Are you hoping to be a winner? Then Allium cepa var. ascalonicum, is the ticket!
Of course, this particular “ticket,” rarely to be had at any market, is the classic shallot.
Why bother with this rather small prize of a bulb when you can have a heftier onion trophy? Because, shallots are the real treasure among alliums, which include regular drying onions, ramps, garlic (and their scapes), scallions, leeks and bunching onions.
Ever heard of good things coming in small packages? It’s definitely true here since shallots trump the onion in many ways. To start with, they’re more delicately mild and sweet-flavored, with a hint of caramel and a touch of garlicky piquancy.
Shallots are also winners with their richness in fiber, vitamins A, B6, and C, potassium, folate, manganese and antioxidants (which are released when bulbs are sliced or crushed).
Although cultivated for thousands of years, today they’ve become a rather unknown treasure just waiting to be rediscovered.
Most likely originating in Southeast Asia, they spread throughout India and the Mediterranean region. Noted in Greek history and literature, they were further transported through trading and general crop movements.
So why are shallots such a treasure? If you’ve never had the pleasure of sampling one, you’re in for a real treat.
Although on the outside shallots may appear like an onion, if you cut one open, you’ll discover that instead of rings like onions, they’re composed of several cloves similar to garlic.
Aside from milder flavor, its texture, form and unique aroma make it a “favorites” winner for a diverse number of dishes. You can use the bulbs, cook the leaves as a vegetable, add it to salads, pickle it, shave it raw, or even top your presentation with some shallot flowers.
Similar to garlic, shallots should be planted in autumn in our area. Bulbs, not seeds, are the only way to receive your “prize” of cloves. Order bulbs as early as possible this month.
Shallots prefer a rich, moist soil that’s somewhat sandy, but they will grow in many soil types as long as they’re fertile and well-drained.
Break bulbs apart into individual cloves (like garlic) planting each one 6-8” apart with the root end down (points up, please!), then cover with more composted soil. Leave about one-third of bulb tops exposed. Sprinkle the soil surface generously with fine ashes so any fungus thieves won’t steal away your prize.
Keep lightly moistened by watering until rain (pray it comes this autumn) arrives.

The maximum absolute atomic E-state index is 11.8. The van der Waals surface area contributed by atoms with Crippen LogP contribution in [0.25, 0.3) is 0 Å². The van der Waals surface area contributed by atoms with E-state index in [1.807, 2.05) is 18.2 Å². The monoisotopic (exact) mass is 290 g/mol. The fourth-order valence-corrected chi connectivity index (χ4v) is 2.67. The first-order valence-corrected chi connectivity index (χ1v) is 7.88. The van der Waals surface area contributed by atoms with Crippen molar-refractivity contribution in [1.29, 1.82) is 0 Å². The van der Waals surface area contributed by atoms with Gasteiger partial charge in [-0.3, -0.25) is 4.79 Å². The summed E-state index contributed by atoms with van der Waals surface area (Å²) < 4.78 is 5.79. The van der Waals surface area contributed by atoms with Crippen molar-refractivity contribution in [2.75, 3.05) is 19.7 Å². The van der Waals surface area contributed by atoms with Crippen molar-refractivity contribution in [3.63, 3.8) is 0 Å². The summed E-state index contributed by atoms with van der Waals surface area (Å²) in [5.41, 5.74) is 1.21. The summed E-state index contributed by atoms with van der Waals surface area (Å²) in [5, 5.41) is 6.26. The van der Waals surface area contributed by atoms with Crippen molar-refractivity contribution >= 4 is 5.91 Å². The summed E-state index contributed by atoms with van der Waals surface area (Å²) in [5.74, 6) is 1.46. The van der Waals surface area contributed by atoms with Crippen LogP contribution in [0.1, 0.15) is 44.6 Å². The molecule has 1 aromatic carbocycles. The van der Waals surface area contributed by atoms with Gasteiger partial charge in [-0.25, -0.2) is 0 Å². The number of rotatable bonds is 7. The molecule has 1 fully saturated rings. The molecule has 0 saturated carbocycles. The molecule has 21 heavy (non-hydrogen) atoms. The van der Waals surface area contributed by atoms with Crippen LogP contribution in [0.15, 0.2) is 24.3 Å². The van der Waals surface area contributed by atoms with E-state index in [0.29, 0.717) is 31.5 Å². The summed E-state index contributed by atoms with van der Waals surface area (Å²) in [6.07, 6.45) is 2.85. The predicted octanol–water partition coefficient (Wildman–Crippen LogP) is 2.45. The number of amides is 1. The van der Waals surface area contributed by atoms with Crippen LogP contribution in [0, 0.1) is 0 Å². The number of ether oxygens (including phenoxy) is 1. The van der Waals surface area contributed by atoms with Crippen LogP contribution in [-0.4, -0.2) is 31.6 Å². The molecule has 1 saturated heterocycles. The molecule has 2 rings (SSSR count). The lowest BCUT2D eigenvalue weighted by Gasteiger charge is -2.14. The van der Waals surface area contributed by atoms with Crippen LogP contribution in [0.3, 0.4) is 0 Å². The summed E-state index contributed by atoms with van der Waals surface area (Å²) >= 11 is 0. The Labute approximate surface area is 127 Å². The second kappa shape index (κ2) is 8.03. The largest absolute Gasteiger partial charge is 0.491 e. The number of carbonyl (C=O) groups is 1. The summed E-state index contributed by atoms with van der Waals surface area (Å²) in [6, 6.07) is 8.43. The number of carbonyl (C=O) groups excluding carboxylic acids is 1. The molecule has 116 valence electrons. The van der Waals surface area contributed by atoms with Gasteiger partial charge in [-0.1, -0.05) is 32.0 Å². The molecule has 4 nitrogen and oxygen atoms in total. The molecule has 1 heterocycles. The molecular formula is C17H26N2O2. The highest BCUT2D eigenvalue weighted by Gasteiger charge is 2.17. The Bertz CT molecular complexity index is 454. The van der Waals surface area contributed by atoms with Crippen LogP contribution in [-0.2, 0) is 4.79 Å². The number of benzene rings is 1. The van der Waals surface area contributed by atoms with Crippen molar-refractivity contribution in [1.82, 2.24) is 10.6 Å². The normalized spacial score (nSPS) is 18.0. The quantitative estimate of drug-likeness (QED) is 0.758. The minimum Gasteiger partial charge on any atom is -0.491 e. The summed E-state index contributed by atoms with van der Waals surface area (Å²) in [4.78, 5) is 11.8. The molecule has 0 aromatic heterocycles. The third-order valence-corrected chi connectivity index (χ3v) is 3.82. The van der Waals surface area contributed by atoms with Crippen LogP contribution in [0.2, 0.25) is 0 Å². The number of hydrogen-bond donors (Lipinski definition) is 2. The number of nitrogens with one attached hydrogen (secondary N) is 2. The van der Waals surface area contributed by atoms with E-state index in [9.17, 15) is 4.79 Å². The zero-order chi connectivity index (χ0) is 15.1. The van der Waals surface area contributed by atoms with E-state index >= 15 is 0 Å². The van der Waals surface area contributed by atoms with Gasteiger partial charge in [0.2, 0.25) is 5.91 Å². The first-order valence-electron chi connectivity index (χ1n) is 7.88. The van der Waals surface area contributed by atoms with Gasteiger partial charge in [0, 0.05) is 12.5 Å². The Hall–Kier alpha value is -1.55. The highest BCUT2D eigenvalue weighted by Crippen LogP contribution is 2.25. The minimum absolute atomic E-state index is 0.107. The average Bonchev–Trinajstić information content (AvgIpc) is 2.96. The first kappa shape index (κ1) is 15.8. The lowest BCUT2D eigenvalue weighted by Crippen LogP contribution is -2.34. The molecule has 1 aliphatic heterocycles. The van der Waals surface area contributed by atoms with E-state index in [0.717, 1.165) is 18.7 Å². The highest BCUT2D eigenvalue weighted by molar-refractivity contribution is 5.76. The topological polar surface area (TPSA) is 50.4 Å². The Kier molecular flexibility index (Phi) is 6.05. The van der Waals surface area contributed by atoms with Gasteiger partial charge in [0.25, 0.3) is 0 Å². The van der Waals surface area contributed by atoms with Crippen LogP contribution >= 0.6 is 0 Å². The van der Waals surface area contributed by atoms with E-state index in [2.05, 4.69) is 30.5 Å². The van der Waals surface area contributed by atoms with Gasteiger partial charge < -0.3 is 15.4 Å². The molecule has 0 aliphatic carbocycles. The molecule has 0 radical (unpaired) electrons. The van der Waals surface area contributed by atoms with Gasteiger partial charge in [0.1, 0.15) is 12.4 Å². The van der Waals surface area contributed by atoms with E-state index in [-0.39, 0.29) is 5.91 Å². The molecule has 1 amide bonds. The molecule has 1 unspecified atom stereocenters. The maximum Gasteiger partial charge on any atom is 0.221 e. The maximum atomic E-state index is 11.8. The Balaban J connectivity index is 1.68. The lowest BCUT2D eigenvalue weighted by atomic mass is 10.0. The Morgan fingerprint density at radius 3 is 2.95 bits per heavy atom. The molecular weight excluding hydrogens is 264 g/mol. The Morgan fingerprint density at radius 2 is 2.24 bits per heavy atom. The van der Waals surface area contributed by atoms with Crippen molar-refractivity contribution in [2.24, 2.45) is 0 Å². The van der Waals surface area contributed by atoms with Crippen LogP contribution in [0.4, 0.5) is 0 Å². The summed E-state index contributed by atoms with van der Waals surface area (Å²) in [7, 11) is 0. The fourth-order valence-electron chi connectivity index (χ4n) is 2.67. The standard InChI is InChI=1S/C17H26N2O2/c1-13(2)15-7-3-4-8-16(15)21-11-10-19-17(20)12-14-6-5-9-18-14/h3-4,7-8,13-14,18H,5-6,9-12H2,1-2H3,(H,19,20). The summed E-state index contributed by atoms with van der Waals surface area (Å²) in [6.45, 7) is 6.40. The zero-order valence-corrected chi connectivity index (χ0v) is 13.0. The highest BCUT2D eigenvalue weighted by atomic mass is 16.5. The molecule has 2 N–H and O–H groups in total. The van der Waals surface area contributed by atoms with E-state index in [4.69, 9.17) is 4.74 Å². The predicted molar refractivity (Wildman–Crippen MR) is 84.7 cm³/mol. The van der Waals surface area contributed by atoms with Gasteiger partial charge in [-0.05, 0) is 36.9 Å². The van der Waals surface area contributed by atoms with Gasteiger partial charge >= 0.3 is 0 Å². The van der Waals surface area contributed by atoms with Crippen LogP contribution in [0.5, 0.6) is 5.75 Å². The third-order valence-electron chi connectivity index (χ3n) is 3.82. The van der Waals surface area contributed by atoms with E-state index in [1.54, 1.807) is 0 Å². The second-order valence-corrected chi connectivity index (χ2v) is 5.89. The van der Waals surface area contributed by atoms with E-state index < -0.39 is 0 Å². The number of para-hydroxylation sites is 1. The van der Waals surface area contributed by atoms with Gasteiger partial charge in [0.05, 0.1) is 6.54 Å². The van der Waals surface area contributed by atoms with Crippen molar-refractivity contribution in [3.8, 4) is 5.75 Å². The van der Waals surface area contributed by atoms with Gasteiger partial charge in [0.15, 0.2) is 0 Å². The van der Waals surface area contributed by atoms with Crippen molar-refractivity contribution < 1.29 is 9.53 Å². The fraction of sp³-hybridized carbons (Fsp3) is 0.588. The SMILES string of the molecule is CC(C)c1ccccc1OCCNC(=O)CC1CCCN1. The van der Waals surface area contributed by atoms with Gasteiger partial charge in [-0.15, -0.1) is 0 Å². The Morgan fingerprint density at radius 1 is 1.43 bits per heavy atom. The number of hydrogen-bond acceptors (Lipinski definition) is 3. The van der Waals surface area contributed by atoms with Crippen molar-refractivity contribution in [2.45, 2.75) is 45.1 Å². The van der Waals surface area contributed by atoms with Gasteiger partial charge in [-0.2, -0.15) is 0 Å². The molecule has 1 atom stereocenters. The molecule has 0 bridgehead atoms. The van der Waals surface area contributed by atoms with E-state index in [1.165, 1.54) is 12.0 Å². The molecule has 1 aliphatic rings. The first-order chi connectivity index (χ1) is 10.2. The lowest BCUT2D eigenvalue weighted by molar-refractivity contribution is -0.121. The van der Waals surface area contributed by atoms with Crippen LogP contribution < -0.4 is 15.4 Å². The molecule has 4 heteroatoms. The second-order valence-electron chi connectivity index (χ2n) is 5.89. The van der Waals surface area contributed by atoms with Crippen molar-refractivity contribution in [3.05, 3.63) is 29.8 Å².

Similar to garlic, shallots’ early leaves will die back in winter only to resprout in early spring when bulbs start forming.
Adding nitrogen-rich fertilizer will enhance your growing treasure, as will frequent watering.
In about 90-120 days when leaves have dried, you’ll be rewarded with an amazing jackpot. After curing in a shaded, well-ventilated area for a couple weeks, they’ll be ready for you to savor. Your very own shallottery!
Did you know?
It takes 18 pounds of fresh shallots to make one pound dried?
In the US, shallots are also referred to as scallions, bunching, or spring onions, but of course they are all very different bulbs.
Some Asian cultures deep fry shallots as a condiment.
Hudson Valley Seed Co
French gray shallot
Golden Caramelized Shallots
2 pounds whole shallots peeled (place in boiling water for 1 minute for skins to slip easily off)
2 tablespoons cooking-type olive oil
3 tablespoons honey, good maple syrup or agave nectar
3 tablespoons balsamic vinegar
1/8 teaspoon sea salt
¼ teaspoon freshly ground white pepper (black may be used but is stronger)
1 teaspoon fresh rosemary finely minced
Zest of one organic lemon
Preheat oven to 400°.
In heavy ovenproof skillet, heat olive oil until hot. Add shallots and honey, stirring until shallots begin to brown. Add in vinegar, salt and pepper, then stir until shallots are well coated.
Sprinkle the rosemary over the shallots and roast in oven about 20-30 minutes until caramelized.
Remove from oven and sprinkle with lemon zest and serve as a side dish, a topping for meats, poultry, or seafood, or serve warm or chilled for salad. Also great on a sandwich as a gourmet relish.
I never realized how much water I used on my yard and garden until I had to haul it myself. Ordinarily, I use TID water, which is pumped to my property by our community
water district. In past years, I took
for granted that come early May, I could turn on the valve and an unlimited amount of irrigation water would be available 24 hours a day until late September or early October. I had an inground watering system installed in the front yard which is difficult to water any other way and laid miles of soaker hoses everywhere else. The irrigation water was not metered, so I used what I needed without much thought as to how much that was.